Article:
During the Great Migration, many Black people moved to Northern cities from the South to pursue better living conditions and jobs, as Southern states had implemented Jim Crow laws that legalized segregation in public spaces.

But not everyone chose to move north.  Many African Americans lived in small, all-Black towns that served as havens for Black people since the post-Civil War era. These Freedmen’s Towns were built by people who were formerly enslaved to serve as places where African Americans could escape from widespread discrimination and abuse. These were prosperous communities that had Black-owned businesses as well as all-Black schools, banks, hospitals and churches.

As time went on, many of these towns suffered financially and saw steep population decline. And yet, some remain to this day, steeped in Black history and culture. One of these Black settlements is Mound Bayou, also known as the “Jewel of the Delta”.

On a recent site visit to the Mississippi Delta for our Gulf Coast Cohort convening, I learned about the history of Mound Bayou, a town that I had never visited even though I grew up in the Delta. While discussing the many preservation projects that BDT Housing Services Enterprise (BDT),  a community development organization based in Jackson, Mississippi, had been working on, its work in Mound Bayou became the highlight of the conversation.

As a Black person who grew up in the area, I feel that we Mississippians all have a connection to each other and share similar stories from our history. But I didn’t realize that so much of this history is still living in towns like Mound Bayou. 

Mound Bayou: Past, Present and Future

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Montgomery article

Mound Bayou was founded in 1887 by freedman Isaiah Montgomery, who also served as the town’s first mayor, justice of the peace and postmaster. With the help of James Hill, a Black Republican who served in the Mississippi House of Representatives, Montgomery was able to secure the land to build the town.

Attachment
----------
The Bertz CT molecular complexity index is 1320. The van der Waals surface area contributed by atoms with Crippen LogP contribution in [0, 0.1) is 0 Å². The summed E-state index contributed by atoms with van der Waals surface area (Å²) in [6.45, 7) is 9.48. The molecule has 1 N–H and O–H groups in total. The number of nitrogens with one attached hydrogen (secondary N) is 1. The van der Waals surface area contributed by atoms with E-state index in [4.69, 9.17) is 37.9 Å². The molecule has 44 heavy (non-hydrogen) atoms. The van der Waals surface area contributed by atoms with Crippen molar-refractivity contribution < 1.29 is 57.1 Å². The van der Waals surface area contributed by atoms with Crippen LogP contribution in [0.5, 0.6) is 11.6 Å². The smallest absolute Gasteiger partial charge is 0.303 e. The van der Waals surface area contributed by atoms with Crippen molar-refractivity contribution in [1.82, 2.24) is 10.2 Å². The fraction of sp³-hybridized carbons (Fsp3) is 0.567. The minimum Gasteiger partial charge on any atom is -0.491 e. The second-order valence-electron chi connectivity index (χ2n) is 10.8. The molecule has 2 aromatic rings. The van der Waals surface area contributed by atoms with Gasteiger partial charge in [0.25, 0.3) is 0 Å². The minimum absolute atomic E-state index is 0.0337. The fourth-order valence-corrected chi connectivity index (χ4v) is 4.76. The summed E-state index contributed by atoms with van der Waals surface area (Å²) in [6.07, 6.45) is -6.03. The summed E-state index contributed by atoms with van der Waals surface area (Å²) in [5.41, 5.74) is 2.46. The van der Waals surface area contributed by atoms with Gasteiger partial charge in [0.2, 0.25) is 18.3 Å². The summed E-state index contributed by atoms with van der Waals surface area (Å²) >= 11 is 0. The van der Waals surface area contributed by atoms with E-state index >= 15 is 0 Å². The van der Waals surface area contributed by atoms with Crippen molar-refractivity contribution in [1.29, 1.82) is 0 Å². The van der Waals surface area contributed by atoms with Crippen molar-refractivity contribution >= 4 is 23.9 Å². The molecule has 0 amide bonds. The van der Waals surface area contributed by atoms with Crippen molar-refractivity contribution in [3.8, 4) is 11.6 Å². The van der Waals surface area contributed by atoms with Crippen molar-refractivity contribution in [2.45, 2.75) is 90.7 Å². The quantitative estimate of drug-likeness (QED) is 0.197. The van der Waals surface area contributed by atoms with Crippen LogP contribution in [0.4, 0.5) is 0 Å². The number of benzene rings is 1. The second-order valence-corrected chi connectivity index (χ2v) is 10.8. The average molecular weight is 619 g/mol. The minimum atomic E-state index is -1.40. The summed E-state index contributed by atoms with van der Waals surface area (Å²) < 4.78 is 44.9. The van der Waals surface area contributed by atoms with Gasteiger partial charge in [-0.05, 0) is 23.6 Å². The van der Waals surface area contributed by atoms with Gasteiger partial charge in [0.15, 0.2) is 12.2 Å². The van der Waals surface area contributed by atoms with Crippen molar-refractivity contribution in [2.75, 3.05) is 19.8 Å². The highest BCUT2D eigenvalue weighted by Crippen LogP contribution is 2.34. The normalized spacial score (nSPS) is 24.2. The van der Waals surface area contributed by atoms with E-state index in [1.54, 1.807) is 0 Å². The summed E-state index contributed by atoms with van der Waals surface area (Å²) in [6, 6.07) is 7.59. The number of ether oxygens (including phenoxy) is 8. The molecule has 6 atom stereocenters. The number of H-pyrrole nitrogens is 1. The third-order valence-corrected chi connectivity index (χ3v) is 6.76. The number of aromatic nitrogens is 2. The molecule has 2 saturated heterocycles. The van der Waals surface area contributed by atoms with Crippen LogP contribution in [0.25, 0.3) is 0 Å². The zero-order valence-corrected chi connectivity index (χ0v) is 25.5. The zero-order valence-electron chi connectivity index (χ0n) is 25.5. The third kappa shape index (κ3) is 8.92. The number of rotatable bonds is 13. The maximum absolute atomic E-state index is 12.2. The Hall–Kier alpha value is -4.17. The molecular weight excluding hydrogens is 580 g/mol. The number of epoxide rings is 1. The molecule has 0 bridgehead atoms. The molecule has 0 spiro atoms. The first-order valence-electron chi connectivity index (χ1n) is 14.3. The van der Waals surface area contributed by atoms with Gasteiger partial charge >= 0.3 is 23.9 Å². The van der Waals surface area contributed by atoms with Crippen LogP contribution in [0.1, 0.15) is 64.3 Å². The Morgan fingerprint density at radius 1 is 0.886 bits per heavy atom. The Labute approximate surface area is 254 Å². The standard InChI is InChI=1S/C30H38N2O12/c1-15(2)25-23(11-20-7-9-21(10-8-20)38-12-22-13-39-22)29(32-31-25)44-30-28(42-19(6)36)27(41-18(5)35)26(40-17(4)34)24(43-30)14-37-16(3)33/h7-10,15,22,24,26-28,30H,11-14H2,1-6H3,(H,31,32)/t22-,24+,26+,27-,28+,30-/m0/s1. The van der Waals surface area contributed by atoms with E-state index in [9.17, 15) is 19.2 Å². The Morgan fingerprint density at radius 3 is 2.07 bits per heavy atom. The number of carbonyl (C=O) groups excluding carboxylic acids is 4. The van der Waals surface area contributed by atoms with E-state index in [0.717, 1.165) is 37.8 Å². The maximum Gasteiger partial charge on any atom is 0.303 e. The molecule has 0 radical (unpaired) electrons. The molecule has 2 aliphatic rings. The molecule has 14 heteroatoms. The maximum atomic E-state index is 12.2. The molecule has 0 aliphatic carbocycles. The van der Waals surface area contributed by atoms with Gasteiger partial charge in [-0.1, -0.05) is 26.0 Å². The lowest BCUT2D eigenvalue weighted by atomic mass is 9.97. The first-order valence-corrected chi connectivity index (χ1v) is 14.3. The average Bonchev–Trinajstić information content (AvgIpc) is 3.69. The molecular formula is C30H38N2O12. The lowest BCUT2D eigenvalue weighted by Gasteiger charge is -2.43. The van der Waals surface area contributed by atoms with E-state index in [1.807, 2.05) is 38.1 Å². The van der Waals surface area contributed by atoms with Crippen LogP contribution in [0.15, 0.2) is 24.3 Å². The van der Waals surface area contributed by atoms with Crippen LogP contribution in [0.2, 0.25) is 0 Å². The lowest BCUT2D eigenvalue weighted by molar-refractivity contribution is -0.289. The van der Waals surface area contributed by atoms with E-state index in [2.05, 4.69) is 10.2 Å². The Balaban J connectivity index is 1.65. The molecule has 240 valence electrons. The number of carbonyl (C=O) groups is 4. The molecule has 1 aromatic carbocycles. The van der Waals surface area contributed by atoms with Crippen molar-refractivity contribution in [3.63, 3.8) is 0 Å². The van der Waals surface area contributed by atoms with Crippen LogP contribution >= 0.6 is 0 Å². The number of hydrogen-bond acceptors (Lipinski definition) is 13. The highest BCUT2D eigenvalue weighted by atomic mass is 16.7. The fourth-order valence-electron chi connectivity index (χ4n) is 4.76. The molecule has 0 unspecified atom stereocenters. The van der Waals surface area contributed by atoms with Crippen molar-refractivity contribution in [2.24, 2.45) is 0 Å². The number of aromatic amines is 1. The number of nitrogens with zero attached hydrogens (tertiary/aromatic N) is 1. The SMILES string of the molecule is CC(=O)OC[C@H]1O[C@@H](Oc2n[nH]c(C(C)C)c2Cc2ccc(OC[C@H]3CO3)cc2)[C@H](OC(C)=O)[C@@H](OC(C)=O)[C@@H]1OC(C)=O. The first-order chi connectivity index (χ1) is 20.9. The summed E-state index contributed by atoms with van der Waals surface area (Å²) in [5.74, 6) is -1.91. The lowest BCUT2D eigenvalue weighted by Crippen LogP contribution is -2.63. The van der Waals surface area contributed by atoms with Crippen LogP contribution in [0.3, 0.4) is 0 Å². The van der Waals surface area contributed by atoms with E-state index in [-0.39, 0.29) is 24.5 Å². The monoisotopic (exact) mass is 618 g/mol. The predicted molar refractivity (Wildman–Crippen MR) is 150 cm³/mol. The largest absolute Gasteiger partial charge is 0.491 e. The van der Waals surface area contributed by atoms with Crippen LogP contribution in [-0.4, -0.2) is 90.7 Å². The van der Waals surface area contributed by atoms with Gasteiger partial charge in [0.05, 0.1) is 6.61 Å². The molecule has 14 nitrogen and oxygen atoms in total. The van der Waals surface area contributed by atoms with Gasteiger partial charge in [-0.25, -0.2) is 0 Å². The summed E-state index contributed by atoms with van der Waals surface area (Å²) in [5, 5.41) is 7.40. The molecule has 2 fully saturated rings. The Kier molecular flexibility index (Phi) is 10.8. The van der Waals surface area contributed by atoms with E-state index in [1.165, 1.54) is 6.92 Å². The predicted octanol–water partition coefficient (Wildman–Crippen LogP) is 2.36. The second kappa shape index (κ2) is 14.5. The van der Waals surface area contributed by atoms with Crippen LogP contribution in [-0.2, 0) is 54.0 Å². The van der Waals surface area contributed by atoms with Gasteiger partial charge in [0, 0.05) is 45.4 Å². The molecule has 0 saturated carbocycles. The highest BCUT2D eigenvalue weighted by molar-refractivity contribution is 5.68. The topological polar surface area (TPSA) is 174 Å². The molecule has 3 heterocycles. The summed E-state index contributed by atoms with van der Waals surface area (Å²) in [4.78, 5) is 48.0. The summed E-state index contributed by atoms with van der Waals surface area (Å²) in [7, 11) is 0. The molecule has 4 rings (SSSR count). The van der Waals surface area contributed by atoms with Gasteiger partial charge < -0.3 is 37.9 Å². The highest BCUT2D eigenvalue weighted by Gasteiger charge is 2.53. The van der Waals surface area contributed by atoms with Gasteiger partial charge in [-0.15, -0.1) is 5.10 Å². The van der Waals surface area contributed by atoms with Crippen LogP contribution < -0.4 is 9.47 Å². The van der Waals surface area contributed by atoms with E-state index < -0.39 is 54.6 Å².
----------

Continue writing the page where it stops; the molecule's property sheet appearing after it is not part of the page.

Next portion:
But when Jim Crow laws came to an end in Mississippi, many people from Mound Bayou and other Black towns left to pursue greater opportunity in desegregated cities. This exodus created many ghost towns where self-sufficient Black communities once thrived. Those who chose to remain have faced high poverty rates.

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Montgomery house Mound Bayou

But many people are committed to rebuilding once-vibrant communities like Mound Bayou. BDT has recently acquired the historic home pictured above through Congressional Community Funding. BDT plans to turn the home into a cultural enrichment center that both preserves the history of the home and the community and provides cultural experiences to the citizens of Mound Bayou.

There are also plans in place to develop a new community center in Mound Bayou, a place for children and adults to come together for activities. Restaurants, hotels and a literacy center are also planned to help transform Mound Bayou into a premier destination for heritage tourism. Community revitalization efforts will give locals and tourists alike the opportunity to learn more about the historic people and events that defined the town.

Though only a few all-Black towns remain today, revitalization efforts like those taking place in Mound Bayou are creating an opportunity for visitors and the community to learn about the economic and political freedom that they created for Black residents—and how we can learn from that legacy to build and rebuild thriving communities in the Mississippi Delta and beyond.